By Byron and Francine Pirola
WHEN Gwyneth Paltrow and Chris Martin announced their intention to “consciously uncouple” recently, the twitter-sphere went crazy.
Not only is a Hollywood bust up big news, everyone wanted to know what “conscious uncoupling” was.
The LA counsellor who hosts a website with the name found herself inundated with calls and her website crashing.
Apparently, the term is a contemporary replacement for the “good divorce” popularised in the 1980s.
It is intended as a kinder, more humane way, to end a marriage and break-up a family.
Some have suggested that it’s just psychobabble designed to ease the guilt of divorcing parents, a necessary euphemism because the reality is too confronting.
Divorce, whether it’s a “good” one or a bad one, is always painful and tragic for those involved.
There is no escaping that it represents the death of someone’s dream, even if that dream is so far buried by resentment and words spoken in anger that neither party can remember it.
When there are children involved, the split inevitably ruptures their world and permanently undermines their confidence in the permanency of love; though they may be deeply loved by both of their parents, the fact that their parents no longer love each other is a soul-wrenching reality that clever phraseology simply cannot change.
While we congratulate the parents who aim to minimise the harm to their children from a divorce, it is an ironic reality that many put more effort into ‘divorcing well’ than they ever did into making their marriage work in the first place.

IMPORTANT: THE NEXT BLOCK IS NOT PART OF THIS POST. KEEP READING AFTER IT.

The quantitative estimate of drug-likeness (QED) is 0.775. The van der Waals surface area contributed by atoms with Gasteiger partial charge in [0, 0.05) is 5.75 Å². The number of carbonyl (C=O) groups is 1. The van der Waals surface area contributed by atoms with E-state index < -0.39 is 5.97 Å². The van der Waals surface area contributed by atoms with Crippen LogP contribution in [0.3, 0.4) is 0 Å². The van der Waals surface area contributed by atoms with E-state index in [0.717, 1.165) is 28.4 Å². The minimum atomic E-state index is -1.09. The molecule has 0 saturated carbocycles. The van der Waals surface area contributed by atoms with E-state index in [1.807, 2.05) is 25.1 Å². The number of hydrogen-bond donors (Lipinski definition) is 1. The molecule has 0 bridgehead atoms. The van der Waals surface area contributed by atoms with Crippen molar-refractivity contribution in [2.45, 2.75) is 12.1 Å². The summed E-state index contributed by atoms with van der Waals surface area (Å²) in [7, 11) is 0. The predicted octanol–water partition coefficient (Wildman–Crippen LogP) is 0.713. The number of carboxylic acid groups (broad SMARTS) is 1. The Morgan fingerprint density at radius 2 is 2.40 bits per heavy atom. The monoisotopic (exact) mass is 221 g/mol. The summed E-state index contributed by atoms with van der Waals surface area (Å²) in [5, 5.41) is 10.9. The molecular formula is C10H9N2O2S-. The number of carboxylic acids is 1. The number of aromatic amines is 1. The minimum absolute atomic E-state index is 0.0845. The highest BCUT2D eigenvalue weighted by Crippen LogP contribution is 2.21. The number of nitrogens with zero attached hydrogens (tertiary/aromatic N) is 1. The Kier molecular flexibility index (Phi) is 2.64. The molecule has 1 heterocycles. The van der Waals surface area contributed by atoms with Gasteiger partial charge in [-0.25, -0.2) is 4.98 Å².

One can’t help but wonder that if they can summon the motivation, for the sake of the children, to “consciously uncouple”, could they not equally choose to ‘consciously recouple’ and rebuild their marriage?
We’ve seen couples do exactly this. Typically, they turn up at one of our marriage seminars.
In some cases, the meeting with the lawyers is already booked; they come along so that they can reassure themselves that they tried everything before proceeding with the divorce.
Many times they have also attempted counselling with little success.
Our experience is that when both spouses are open and willing to participate, well-structured interventions like the SmartLoving seminar provides a constructive environment where they can productively deal with some of their issues.
For most, a weekend seminar is not enough to completely “reset the marriage”, but for many it provides forward momentum and hope; which, for couples wanting to make their marriage work, is often enough to get them to take an exit ramp off the divorce superhighway.
Divorce is not a discreet event – the process starts without the couple even noticing.
They begin to drift into independence and indifference as the busyness of life fills the space between them.
Before they know it, there is an ocean between them and reclaiming their coupleness seems hopeless and overwhelming.
In reality it does not take a lot to avoid this outcome, especially if we start early.
“Conscious recoupling” as a way of life is a far better option than “conscious uncoupling” later in life.
Byron and Francine Pirola are the co-authors of the SmartLoving series. For information on the SmartLoving Seminar, Brisbane, May 31-June 1, visit www.smartloving.org